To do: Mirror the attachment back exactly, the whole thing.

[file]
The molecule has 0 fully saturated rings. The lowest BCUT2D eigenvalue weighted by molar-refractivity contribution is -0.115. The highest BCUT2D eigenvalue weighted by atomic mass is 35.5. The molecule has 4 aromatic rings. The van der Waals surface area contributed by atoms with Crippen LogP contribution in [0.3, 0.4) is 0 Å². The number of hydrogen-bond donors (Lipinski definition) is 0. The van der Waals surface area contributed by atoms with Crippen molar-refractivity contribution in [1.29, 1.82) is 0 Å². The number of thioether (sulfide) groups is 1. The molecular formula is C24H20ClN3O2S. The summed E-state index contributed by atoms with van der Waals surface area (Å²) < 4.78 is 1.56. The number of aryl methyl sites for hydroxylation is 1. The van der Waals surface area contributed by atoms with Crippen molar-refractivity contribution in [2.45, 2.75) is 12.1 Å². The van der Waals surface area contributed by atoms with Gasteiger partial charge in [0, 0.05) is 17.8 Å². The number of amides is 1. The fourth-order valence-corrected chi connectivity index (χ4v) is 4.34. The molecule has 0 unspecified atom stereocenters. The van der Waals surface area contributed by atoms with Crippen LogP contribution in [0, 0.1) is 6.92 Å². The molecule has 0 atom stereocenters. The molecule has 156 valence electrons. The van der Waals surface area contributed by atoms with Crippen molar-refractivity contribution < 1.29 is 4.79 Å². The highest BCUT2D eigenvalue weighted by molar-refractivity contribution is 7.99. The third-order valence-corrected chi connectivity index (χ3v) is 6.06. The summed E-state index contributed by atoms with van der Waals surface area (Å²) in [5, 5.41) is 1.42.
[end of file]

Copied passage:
The molecule has 0 fully saturated rings. The lowest BCUT2D eigenvalue weighted by molar-refractivity contribution is -0.115. The highest BCUT2D eigenvalue weighted by atomic mass is 35.5. The molecule has 4 aromatic rings. The van der Waals surface area contributed by atoms with Crippen LogP contribution in [0.3, 0.4) is 0 Å². The number of hydrogen-bond donors (Lipinski definition) is 0. The van der Waals surface area contributed by atoms with Crippen molar-refractivity contribution in [1.29, 1.82) is 0 Å². The number of thioether (sulfide) groups is 1. The molecular formula is C24H20ClN3O2S. The summed E-state index contributed by atoms with van der Waals surface area (Å²) < 4.78 is 1.56. The number of aryl methyl sites for hydroxylation is 1. The van der Waals surface area contributed by atoms with Crippen molar-refractivity contribution in [2.45, 2.75) is 12.1 Å². The van der Waals surface area contributed by atoms with Gasteiger partial charge in [0, 0.05) is 17.8 Å². The number of amides is 1. The fourth-order valence-corrected chi connectivity index (χ4v) is 4.34. The molecule has 0 unspecified atom stereocenters. The van der Waals surface area contributed by atoms with Crippen LogP contribution in [0, 0.1) is 6.92 Å². The molecule has 0 atom stereocenters. The molecule has 156 valence electrons. The van der Waals surface area contributed by atoms with Crippen molar-refractivity contribution < 1.29 is 4.79 Å². The highest BCUT2D eigenvalue weighted by molar-refractivity contribution is 7.99. The third-order valence-corrected chi connectivity index (χ3v) is 6.06. The summed E-state index contributed by atoms with van der Waals surface area (Å²) in [5, 5.41) is 1.42.